help a company to achieve its optimal capital structure. The paper also departs from standard finance
theory in suggesting that some companies may have a comparative advantage in bearing certain financial
market risksan advantage that derives from information acquired through their normal business
activities. Although such specialized information may lead some companies to take speculative positions
in commodities or currencies, it is more likely to encourage selective hedging.
Froot and Stein (1998) The study develop a framework for analysing the capital allocation and capital
structure decisions facing financial institutions. Our model incorporates two key features: (i) valuemaximizing banks have a well-founded concern with risk management; and (ii) not all the risks they face

can be frictionless hedged in the capital market. This approach allows us to show how bank-level risk
management considerations should factor into the pricing of those risks that cannot be easily hedged. We
examine several applications, including: the evaluation of proprietary trading operations, and the pricing
of unhedgeable derivatives positions. We also compare our approach to the RAROC methodology that has
been adopted by a number of banks.
Hsieh (2009) They study has examined the behaviour of the exchange rate of the Indonesian rupiah
against the U.S. dollar. Four different models have been tested in empirical work.
Aggrawal and Srivastava (2010) This research empirically examines the dynamics between the movement
of Rupee-Dollar exchange rates, in terms of the extent of interdependency and causality. To begin with,
absolute values of data were converted to log normal forms and checked for normality. Application of
Jarque-Bera test yielded statistics that affirmed non-normal distribution of both the variables. This posed
questions on the stationary of the two series. Hence subsequently, stationary of the two series was
checked with ADF test and the results showed stationary at level forms for both the series. Then, the
coefficient of correlation between the two variables was computed, which indicated slight negative
correlation between them. This made way for determining the direction of influence between the two
variables. Hence, Granger Causality test was applied to the two variables, which proved unidirectional
causality running from stock returns to exchange rates, that is, an increase in the returns of Nifty caused a
decline in the exchange rates but the converse was not found to be true.
Jawaid and Haq (2012) The study investigates that the interest rate and foreign exchange rate are the two
important factors that affects the common stock price. This paper study the effects of exchange rate,
interest rates, and their effects on stock prices of banking industry of Pakistan. Results shows the
significant negative long run relationship between exchange rate and short term interest rate with stock
prices. On the other hand, positive and significant relationship exists between volatilities of exchange rate
and interest rate with stock prices. It is suggested that investors should invest in banking sector stocks
when exchange rate and interest rates are highly volatile. The result also supports the view that exchange
rate and interest rate can be used as an indicator for investment decision making in banking sector stocks.
Khan et al (2012) This research covers the impact of interest rate, exchange rate and inflation on stock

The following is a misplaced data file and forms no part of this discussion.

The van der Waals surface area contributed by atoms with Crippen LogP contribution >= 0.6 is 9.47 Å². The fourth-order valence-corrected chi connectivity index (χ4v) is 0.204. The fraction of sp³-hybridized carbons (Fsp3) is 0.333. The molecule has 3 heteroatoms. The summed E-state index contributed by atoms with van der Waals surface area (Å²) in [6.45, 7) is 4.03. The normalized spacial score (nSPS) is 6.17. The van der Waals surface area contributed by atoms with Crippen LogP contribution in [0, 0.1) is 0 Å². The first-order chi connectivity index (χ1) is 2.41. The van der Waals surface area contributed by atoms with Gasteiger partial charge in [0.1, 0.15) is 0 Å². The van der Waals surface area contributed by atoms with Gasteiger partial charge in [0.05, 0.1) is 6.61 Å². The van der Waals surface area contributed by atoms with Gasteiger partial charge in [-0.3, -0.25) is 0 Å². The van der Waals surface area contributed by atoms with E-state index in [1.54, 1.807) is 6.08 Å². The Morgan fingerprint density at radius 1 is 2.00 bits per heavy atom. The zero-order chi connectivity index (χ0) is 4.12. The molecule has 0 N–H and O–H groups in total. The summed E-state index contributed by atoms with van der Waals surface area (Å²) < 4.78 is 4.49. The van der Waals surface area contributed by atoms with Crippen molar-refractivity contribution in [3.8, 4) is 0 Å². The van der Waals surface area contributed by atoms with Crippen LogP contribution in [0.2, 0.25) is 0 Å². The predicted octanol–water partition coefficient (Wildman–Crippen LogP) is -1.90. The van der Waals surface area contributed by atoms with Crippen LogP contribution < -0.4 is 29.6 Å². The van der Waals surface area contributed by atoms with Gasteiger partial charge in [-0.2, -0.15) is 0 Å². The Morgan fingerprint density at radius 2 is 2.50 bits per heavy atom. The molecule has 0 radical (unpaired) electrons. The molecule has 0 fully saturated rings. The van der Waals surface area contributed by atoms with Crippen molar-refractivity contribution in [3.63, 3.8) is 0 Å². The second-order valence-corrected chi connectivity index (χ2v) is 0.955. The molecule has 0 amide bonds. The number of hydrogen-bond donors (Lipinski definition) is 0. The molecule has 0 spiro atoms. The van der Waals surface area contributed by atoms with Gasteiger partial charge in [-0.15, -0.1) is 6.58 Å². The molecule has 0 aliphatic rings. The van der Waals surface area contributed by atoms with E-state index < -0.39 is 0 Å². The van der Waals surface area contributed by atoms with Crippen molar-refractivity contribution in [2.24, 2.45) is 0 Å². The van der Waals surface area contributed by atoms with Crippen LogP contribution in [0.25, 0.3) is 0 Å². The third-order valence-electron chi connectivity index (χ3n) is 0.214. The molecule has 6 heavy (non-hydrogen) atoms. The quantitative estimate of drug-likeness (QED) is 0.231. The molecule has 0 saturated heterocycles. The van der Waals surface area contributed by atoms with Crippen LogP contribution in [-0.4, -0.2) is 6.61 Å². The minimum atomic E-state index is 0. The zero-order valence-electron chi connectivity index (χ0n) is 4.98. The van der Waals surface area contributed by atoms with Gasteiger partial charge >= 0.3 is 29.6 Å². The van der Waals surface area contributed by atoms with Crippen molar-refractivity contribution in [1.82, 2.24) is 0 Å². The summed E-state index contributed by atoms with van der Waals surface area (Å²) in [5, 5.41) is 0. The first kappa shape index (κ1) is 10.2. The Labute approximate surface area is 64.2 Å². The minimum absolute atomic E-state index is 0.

returns index. There are three macro variables which are considered as very important for the economy of
any country and any change among these variables effect the economy in various ways and the regulatory
authority take steps in order to make changes in their policies which can affect the economy in a positive
way. Multiple regression model is applied on the data and the result shows that there is a weak
relationship between the dependent variable and independent variables. The impact of interest rate and

inflation is insignificant on stock returns index while the exchange rate has significant impact on stock
returns index
Research Methodology:
The research involves a study of perception and practice of managers regarding management of interest
rate risk and foreign exchange rate risk. To do the same three industries will be selected from those
present in Ludhiana and a list of the units in each of the industries will be prepared with the help of
District Industrial Centre. Ten units from each of the selected industries will be selected on random basis.
Only those units will be selected which have the foreign rate exposure (either involved in imports or
Further, managers handling the financials of the selected units will be approached for their perception and
practices regarding interest rate and forex rate risk management. A pre-structured non-disguised
questionnaire will be used for this purpose. The data will be collected personally within managers and
will be analysed using different statistical techniques such as mean, standard deviation, correlation etc.
3. Collaboration (if any): Nil
4. References:
Aggarwal G, Srivastav A K and Srivastav A (2010) A Study of exchange rates movement and stock
market volatility. Intl J Bus and Mgt 5(12):62-73
Froot K A and Stein J C (1998) Risk management, capital budgeting, and capital structure policy for
financial institutions: an integrated approach. J Financial Eco 47(1):55-82
Hsieh W J (2009) Study of the behaviour of the indonesian Rupiah/US Dollar exchange rate and policy
implications. Intl J Applied Eco 6(2):41-50
Jawaid S T and Haq A U (2012) Effects of interest rate, exchange rate and their volatilities on stock
prices: evidence from banking industry of Pakistan. Theoretical and Applied Eco19:153-166
Khan Z, Khan S, Rukh L and Imdadullah (2012) Impact of interest rate, exchange rate and inflation on
stock returns of kse 100 index. , Intl J Eco Res 3:142-155
Miller K D (1992) A framework for integrated risk management in international business. J Intl Bus
Studies 23(2):311-331
Stulz R M (1996) Rethinking risk management. J Applied Corporate Fin 9:8-15

(Charu Gupta)

Advisory Committee


Designation & Department


Dr. Navdeep Aggarwal

(Major Advisor)
Dr. Khushdeep Dharni

Dr. Jatinder Mohan


Assistant Professor
School of Business Studies
Associate Professor
School of Business Studies
Agricultural Economist
Department of Economics and

Dr. Babita Kumar

Associate professor

(Nominee of Dean PGS)

School of Business Studies

School of Business Studies